I don't have alcoholism in my immediate family, but there is a ton of untreated and/or under-treated mental illness in my family, including narcissism, anxiety, and depression. This, I think, more than anything, lead me to be the kind of person who was permissive about AH's alcohol abuse, willing to live in denial about friends and family members unacceptable behavior, and willing to blame myself as per their using manipulative emotional abuse. When I got serious about my AH's situation and committed to getting myself out, I also got very serious about treating my own depression and anxiety and becoming free of this abuse. I know my mental health has affected my children, especially my son, but I plan to do everything in my power to be the best parent I can be from today forward, to parent with transparency, to be honest and loving and kind, and to kill the dysfunctional methods of parenting that I inherited. I will no longer joke that "I'll pay for their therapy later." No more family secrets, no more kowtowing to family lies, no more angry outbursts because I'm parenting on an empty tank, no more ignoring my kids because I want to crawl in a hole and disappear. This is how it used to be when things were at their worst, but I don't want to live this way anymore, and I can't do that to my kids. This is how my childhood worked, and I don't want it to be this way for my children.
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Old 11-22-2013, 02:50 PM
  # 64 (permalink)  
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florence,

i totally get it. i had similar experiences as a child. A family therapist once told me to get the hell away from my family and don't come back. they were all ****** up. i was shocked by this as we had talked to this man when i was a teenager and my dad got remarried. i saw him 20 later as one of my post exa therapists. he told me my family was always screwed up but he couldn't say anything back then.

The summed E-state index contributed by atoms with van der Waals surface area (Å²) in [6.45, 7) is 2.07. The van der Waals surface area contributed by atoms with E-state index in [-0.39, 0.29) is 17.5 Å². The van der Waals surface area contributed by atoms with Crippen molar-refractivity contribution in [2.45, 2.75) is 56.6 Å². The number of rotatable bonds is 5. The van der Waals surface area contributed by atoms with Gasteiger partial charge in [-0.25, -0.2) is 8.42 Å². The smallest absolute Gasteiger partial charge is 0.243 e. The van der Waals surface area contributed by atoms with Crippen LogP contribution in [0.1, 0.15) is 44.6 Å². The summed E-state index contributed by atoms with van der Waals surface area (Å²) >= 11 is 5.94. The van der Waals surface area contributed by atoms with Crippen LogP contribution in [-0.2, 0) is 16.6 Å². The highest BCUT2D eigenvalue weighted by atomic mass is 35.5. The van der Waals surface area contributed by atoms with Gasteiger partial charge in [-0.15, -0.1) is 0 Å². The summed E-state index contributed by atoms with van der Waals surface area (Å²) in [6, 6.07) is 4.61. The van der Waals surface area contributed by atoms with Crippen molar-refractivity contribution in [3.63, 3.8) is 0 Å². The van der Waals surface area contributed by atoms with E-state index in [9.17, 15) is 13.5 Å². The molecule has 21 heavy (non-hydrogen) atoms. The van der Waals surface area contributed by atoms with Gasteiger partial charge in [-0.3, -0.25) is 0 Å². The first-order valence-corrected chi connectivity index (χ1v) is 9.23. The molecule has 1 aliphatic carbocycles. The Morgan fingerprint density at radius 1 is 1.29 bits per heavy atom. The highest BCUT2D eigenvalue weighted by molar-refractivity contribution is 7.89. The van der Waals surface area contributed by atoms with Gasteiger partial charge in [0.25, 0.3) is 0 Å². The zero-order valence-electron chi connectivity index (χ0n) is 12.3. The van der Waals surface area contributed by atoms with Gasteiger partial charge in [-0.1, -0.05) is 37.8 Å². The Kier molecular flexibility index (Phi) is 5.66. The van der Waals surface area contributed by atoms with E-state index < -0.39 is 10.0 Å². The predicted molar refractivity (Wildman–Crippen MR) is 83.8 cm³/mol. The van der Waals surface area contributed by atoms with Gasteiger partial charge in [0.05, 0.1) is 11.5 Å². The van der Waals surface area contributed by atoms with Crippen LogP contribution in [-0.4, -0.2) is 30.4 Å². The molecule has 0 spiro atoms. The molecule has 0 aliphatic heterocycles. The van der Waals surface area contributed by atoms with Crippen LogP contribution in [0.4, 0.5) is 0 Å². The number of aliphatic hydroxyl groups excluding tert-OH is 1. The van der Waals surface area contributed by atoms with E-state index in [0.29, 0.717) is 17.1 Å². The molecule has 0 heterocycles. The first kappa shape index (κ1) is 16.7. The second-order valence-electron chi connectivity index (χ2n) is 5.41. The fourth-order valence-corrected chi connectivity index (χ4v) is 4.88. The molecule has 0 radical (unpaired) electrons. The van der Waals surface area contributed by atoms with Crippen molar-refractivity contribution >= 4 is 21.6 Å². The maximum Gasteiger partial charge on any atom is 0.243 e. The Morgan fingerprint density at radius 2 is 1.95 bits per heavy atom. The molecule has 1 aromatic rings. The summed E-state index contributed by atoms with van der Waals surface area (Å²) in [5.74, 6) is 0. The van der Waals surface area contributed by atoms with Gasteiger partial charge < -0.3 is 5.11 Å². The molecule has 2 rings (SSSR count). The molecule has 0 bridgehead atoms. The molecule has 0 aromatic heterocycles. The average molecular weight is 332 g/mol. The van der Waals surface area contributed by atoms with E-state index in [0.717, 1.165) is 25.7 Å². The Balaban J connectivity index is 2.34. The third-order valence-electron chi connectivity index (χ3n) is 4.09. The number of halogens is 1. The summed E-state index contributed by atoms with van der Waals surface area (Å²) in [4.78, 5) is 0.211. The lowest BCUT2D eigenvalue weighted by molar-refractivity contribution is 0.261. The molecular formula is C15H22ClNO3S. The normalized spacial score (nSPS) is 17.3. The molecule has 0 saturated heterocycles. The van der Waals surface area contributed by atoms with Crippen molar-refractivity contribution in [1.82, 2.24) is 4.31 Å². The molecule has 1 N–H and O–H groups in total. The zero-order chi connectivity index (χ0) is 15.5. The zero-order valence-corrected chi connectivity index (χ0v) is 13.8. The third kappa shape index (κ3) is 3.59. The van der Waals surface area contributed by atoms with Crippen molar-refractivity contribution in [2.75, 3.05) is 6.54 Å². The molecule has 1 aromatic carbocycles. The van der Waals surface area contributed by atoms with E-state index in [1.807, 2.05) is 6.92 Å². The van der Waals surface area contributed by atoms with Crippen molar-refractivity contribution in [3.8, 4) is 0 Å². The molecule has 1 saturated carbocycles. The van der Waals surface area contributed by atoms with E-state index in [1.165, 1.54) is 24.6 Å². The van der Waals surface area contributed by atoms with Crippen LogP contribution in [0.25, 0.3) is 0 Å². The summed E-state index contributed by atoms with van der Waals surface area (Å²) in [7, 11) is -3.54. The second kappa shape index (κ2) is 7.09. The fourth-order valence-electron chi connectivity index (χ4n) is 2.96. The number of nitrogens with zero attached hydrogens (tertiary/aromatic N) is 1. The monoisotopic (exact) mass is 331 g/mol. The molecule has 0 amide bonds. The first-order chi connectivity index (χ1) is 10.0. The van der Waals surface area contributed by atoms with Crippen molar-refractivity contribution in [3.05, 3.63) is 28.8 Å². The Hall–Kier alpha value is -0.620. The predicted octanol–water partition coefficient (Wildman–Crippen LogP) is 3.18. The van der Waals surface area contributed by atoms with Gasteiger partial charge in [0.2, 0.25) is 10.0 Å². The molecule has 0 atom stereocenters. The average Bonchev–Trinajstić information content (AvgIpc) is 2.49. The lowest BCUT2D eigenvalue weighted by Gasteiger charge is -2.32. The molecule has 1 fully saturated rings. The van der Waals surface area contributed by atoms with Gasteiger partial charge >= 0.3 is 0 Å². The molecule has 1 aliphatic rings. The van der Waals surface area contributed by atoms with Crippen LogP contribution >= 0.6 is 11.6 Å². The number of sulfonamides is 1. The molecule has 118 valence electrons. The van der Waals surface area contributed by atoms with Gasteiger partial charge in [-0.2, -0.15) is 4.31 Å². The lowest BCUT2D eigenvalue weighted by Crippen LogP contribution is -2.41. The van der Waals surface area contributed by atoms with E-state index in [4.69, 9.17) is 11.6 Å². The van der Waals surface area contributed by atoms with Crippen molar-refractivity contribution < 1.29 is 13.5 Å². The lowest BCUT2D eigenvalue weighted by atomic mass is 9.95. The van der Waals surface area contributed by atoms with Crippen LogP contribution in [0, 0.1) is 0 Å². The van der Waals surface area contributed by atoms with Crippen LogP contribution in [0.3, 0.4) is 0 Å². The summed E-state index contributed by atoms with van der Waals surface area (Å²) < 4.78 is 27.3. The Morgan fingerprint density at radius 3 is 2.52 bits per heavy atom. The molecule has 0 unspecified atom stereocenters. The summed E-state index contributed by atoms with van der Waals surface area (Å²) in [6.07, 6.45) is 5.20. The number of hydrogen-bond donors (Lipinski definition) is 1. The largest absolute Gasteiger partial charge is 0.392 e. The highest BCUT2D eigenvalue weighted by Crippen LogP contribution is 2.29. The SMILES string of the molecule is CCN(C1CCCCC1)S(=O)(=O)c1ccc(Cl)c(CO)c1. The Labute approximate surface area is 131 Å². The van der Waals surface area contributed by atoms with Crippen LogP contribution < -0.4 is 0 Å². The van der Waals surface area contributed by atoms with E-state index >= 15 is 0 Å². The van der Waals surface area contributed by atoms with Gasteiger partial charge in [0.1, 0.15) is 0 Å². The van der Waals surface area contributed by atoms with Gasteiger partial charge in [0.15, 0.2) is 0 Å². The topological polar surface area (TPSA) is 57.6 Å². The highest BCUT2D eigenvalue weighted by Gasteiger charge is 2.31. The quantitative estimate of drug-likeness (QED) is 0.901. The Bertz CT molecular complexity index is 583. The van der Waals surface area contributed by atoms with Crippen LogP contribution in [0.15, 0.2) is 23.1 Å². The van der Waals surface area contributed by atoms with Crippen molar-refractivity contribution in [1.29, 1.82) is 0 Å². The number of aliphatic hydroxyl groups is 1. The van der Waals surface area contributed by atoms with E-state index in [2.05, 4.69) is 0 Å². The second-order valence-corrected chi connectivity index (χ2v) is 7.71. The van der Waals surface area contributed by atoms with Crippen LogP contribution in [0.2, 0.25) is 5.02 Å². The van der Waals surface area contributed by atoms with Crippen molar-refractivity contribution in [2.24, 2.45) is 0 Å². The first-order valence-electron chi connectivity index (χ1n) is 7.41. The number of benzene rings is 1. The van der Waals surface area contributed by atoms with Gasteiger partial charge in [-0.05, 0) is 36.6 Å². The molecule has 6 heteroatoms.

i am kind of slow at times and need things spelled out for me.

i understand now why i chose an alcoholic partner even though i didn't know about the alcoholism for a long time. the unhealthy and unpredictable dynamics i was familiar with from childhood remained with me as an adult. that crap really has been eye opening for me with respect to almost all my major life choices.

I am with a sweet man now who i love, but don't need. i still watch myself for any hint of repeating patterns, but know that i would leave the moment i saw any of that toxic behavior and i would be totally fine.
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Old 11-22-2013, 03:26 PM
  # 65 (permalink)  
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From an adult child of an alcoholic's perspective (my husband also is an ACOA), don't think that you, as the non-alcoholic parent, will get a "free pass", if you continue to enable and ignore what the alcoholic is doing to your family. My father-in-law died of his alcoholism at the age of 59. My MIL enabled him through it all, but cried to her children constantly about her "victimhood". Now that we are adults, the kids are scattered all over the world. (5 children) We haven't seen three of my husband's sisters in over a decade. They don't want to see each other because it reminds them of the memories of their childhoods which are too painful. My MIL still acts like those were the "happiest days of her life, raising her kids" but her children do not see it that way at all. None of them are close to her.